What is a Contract of Employment?

A contract of employment exists as soon as an employee starts work, thus indicating that he or she accepts the terms and conditions offered by the employer.

Often the contract is agreed orally and is not written down. However, an employer is usually required by law to give all employees who have been in employment for at least one month, written details of the main particulars of their employment.

This written statement of employment particulars need not necessarily cover every aspect of the contract of employment, but it must detail:
  • the names of the employer and the employee;
  • the date when the employment (and the period of continuous employment) began
  • the level of remuneration and the intervals at which it is to be paid
  • the hours of work
  • the employee’s holiday entitlement
  • entitlement to sick leave, including any entitlement to sick pay
  • pensions and pension schemes
  • the entitlement of employer and employee to notice of termination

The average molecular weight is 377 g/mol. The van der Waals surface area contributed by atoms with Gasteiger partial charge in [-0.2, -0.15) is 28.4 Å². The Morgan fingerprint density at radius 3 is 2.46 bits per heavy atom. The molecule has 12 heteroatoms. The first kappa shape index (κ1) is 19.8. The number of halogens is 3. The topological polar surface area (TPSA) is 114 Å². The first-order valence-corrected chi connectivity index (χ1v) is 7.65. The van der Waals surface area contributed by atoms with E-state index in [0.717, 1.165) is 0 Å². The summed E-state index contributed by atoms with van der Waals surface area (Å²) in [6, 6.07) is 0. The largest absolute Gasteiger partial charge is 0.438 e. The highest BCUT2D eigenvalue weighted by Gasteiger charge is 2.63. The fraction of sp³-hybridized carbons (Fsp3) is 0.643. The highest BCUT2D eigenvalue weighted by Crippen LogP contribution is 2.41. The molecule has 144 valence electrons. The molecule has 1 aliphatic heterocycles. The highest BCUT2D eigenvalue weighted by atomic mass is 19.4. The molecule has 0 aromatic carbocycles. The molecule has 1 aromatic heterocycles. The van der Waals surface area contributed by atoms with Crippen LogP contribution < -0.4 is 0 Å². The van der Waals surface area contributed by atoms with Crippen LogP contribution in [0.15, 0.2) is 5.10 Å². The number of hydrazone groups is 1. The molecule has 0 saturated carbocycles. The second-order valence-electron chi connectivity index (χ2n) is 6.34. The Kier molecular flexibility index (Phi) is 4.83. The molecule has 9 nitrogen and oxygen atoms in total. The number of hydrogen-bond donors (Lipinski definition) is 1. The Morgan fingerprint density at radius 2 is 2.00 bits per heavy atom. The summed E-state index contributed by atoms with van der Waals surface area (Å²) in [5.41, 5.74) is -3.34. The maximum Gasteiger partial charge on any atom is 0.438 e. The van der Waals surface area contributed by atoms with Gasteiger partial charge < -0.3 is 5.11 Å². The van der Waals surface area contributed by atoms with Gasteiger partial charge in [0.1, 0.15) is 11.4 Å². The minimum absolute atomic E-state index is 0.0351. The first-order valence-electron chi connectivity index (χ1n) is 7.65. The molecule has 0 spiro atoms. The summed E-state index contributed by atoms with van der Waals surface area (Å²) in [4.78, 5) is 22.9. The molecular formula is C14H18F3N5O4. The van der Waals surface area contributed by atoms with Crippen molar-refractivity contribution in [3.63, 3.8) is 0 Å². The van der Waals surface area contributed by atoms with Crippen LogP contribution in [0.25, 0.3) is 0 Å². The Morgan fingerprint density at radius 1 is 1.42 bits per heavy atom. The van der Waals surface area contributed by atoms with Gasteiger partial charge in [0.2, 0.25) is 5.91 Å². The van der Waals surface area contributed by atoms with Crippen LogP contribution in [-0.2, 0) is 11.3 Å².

• the job title or a brief job description
  • where it is not permanent, the period for which the employment is expected to continue or, if it is for a fixed term, the date when it is to end.
  • either the place of work or, if the employee is required or allowed to work in more than one location, an indication of this and of the employer's address
  • details of the existence of any relevant collective agreements which directly affect the terms and conditions of the employee's employment - including, where the employer is not a party, the persons by whom they were made.

Additional information must be included if the employee is expected to work outside the UK for more than one month.

The statement must also provide certain details of the employer's disciplinary and grievance procedures, and state whether or not a pensions contracting-out certificate is in force.

All the required particulars of employment must be given to the employee within two months of the date when the employment begins. If required, the information does not have to be given all in one document at the same time. Instead, it can be given in separate documents or instalments if this is more convenient, provided that certain particulars are collected together in one single instalment, referred to in employment legislation as the 'principal statement'.

Do all your staff have written statements of their employment? If not, click here to create an individually tailored contract online - free of charge!













Click here to sign up for our business advice newsletter.

Copyright © 2004-2007 Divadani Limited. Terms and conditions of use.
Sitemap...